German football fans were left stunned as their women's team suffered a shock exit from the World Cup, losing their quarter final to Japan on Saturday night. The defending champions and hosts had been expected to take home their third Women's World Cup title in a row, and event organizers in the country relentlessly hyped their abilities, pinning them with the task of attracting new fans to the sport.
But the team failed to live up to expectations, losing 1-0 to Japan in a nail-biting match in Wolfsburg which went to extra time.
"What just happened is surreal," said goalkeeper Nadine Angerer, who managed to make it through the last World Cup tournament four years ago without conceding a single goal. But this time round, the 32-year-old allowed four goals despite having home advantage. Japan's winner was scored in the 108th minute by forward Karina Maruyama, and was met with shocked silence by the sold-out crowd of some 26,000.
The loss was a bitter letdown for fans and the German players, a number of whom seemed unable to leave the pitch after the game. "The disappointment is great," said German Football Association (DFB) President Theo Zwanziger, one of the most outspoken proponents of increasing women's profile in the sport, after comforting the team. "But the sport brings victories and defeats. I can't remember the last time the German women's national team didn't score a goal against a strong, but not overwhelming opponent in 120 minutes."
Still, the team had struggled to find the right line-up and rhythm in their first few matches in the tournament, and even after their much-celebrated 4-2 victory over France last week, coach Silvia Neid wasn't able to steer them to their next win.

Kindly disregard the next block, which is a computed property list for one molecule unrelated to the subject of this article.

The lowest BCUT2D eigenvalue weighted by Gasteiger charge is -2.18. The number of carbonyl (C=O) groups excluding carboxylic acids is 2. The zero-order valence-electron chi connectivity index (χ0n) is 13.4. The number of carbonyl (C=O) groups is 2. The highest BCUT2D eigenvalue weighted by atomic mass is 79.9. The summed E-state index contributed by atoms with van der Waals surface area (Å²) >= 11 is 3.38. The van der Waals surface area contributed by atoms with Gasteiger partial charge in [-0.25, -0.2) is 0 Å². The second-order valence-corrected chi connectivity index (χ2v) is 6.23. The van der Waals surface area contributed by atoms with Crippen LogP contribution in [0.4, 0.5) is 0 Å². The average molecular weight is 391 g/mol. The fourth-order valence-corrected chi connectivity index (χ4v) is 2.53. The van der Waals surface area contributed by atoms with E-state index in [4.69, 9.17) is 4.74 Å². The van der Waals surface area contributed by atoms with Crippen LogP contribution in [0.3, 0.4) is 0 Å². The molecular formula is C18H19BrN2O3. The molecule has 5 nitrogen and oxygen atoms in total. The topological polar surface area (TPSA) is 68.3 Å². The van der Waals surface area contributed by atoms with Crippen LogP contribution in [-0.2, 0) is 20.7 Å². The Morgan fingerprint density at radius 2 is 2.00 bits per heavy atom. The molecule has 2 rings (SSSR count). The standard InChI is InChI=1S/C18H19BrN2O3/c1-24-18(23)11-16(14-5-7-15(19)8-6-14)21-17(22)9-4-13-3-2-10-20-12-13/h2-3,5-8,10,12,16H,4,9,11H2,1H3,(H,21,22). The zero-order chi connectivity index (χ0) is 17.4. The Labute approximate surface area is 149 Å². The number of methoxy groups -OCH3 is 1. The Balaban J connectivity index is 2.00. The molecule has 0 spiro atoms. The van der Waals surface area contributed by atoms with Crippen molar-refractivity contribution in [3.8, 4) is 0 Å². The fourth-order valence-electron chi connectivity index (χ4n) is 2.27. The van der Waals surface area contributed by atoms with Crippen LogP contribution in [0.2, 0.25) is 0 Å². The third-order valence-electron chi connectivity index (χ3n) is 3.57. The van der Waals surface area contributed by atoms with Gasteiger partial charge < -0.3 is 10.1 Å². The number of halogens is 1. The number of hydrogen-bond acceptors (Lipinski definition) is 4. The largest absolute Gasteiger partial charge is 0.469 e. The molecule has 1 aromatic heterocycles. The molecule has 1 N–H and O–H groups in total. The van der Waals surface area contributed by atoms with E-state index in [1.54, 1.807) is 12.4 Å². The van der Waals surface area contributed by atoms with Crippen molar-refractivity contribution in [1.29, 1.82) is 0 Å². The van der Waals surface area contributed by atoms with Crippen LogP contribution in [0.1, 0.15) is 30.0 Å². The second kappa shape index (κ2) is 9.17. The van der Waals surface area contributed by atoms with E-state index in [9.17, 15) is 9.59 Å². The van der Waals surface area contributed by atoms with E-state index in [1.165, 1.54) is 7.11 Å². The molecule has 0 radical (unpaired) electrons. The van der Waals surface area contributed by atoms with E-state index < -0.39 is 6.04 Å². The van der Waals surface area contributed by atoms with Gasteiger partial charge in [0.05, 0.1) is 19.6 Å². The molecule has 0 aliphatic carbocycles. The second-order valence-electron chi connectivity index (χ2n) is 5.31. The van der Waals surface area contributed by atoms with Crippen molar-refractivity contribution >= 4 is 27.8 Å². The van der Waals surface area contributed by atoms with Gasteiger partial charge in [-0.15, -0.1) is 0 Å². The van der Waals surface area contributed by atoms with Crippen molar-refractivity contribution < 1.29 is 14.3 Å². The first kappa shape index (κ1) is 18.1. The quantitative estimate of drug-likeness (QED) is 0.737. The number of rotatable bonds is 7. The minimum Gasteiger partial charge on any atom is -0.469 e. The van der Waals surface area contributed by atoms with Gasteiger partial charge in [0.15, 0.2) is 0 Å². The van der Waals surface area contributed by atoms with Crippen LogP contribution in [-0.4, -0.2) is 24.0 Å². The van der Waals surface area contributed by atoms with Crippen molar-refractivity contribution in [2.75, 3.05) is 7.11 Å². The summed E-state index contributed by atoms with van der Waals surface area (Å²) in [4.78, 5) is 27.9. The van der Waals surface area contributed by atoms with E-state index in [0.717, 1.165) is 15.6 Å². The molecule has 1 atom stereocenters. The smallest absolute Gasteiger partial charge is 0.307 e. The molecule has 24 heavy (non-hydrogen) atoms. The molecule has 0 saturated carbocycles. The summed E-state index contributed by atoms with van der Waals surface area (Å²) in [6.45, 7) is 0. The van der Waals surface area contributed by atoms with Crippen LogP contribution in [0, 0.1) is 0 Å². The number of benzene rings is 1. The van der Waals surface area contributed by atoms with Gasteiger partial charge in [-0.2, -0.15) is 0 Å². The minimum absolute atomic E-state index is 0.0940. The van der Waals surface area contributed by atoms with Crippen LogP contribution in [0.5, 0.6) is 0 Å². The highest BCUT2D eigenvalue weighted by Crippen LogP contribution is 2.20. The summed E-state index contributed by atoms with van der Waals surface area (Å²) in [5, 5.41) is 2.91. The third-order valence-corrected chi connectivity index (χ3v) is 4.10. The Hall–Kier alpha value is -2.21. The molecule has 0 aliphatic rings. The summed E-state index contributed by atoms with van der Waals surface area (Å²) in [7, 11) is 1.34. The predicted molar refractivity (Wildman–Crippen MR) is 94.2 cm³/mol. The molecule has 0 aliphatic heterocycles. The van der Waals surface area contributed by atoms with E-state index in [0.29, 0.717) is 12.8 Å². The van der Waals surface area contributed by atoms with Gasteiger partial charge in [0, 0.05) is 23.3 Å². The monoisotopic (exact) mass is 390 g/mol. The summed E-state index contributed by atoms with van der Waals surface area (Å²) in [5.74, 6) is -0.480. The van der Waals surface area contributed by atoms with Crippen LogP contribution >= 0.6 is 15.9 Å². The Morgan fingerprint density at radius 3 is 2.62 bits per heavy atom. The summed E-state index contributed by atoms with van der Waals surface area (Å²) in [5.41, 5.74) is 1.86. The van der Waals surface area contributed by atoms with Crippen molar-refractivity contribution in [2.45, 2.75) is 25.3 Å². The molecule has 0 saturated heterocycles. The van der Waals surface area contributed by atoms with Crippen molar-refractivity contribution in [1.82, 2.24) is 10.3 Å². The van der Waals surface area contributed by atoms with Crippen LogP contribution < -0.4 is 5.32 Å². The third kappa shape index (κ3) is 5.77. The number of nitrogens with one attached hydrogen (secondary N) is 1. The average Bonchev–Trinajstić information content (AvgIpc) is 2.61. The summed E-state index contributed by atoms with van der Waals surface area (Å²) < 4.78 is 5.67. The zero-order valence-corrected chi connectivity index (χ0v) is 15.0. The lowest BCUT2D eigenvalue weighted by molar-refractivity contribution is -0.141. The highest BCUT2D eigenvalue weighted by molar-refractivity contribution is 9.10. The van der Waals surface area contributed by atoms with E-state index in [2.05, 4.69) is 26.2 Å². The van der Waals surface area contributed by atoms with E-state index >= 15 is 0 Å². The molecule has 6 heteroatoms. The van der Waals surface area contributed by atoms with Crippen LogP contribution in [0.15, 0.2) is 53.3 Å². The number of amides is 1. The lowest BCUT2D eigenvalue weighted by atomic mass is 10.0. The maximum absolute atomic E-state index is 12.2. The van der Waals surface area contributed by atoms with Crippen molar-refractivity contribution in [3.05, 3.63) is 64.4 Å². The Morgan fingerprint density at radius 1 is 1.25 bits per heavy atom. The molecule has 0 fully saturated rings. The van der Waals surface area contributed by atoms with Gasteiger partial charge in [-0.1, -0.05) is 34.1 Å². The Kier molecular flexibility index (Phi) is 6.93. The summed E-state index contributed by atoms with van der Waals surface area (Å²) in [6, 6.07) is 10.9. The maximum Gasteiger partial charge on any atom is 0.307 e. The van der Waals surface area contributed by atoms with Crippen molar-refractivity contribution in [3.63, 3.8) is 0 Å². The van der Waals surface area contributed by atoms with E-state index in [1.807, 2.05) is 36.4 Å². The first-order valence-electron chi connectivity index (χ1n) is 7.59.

"I have no idea what to do next," said advertising star and midfielder Fatmire Bajramaj, who sat out the game. "Everything is off today. And it's unbelievable. We're going home while the World Cup continues for others."
The defeat also means the German women have failed to earn a slot in the 2012 Olympics in London, a stinging reality that 47-year-old Neid tried to put a positive spin on, saying it would give the team more time to prepare for the European Championship in 2013.
On Monday German commentators attempted to make sense of the loss. While many said the hype and expectations had put too much pressure the team, they also insisted that tournament itself is paving the way for higher profile women's football in the future.
The tabloid Bild writes:
"For the first time Germany is shocked by a women's team losing a game. What sounds sad at first is actually good news. Women's football is finally accepted by the masses. Suddenly Germany is suffering with its girls. An unbelievable 16.95 million viewers watched their match against Japan -- a TV record for our women's team. Their natural presence and dedication convinced us all. Their tears after the bitter loss moved us all. Bravo, girls. You've won your most important battle -- that against the men's world."
"That the team, coached by Silvia Neid, displayed technical and tactical playing that was anything but flawless? Never mind! Germany has new favorites -- and at the beginning they can be forgiven."
The left-leaning Die Tageszeitung writes: